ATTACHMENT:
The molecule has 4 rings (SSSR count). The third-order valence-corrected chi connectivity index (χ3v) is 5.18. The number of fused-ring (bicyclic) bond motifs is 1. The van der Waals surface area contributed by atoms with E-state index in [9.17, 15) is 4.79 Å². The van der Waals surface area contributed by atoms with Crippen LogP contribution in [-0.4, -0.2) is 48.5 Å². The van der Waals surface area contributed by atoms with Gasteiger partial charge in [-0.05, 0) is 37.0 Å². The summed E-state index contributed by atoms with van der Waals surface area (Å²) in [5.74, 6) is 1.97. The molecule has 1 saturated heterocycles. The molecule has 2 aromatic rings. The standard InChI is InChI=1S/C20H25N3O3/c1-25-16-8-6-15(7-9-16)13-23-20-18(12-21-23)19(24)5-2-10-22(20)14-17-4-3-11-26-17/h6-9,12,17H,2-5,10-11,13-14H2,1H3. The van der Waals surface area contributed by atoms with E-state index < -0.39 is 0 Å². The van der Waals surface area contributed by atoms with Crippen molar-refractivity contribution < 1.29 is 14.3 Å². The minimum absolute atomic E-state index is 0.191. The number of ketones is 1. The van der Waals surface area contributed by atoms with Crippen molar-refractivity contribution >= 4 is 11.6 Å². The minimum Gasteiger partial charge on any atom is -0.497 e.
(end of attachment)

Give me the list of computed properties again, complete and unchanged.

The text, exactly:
The molecule has 4 rings (SSSR count). The third-order valence-corrected chi connectivity index (χ3v) is 5.18. The number of fused-ring (bicyclic) bond motifs is 1. The van der Waals surface area contributed by atoms with E-state index in [9.17, 15) is 4.79 Å². The van der Waals surface area contributed by atoms with Crippen LogP contribution in [-0.4, -0.2) is 48.5 Å². The van der Waals surface area contributed by atoms with Gasteiger partial charge in [-0.05, 0) is 37.0 Å². The summed E-state index contributed by atoms with van der Waals surface area (Å²) in [5.74, 6) is 1.97. The molecule has 1 saturated heterocycles. The molecule has 2 aromatic rings. The standard InChI is InChI=1S/C20H25N3O3/c1-25-16-8-6-15(7-9-16)13-23-20-18(12-21-23)19(24)5-2-10-22(20)14-17-4-3-11-26-17/h6-9,12,17H,2-5,10-11,13-14H2,1H3. The van der Waals surface area contributed by atoms with E-state index < -0.39 is 0 Å². The van der Waals surface area contributed by atoms with Crippen molar-refractivity contribution < 1.29 is 14.3 Å². The minimum absolute atomic E-state index is 0.191. The number of ketones is 1. The van der Waals surface area contributed by atoms with Crippen molar-refractivity contribution >= 4 is 11.6 Å². The minimum Gasteiger partial charge on any atom is -0.497 e.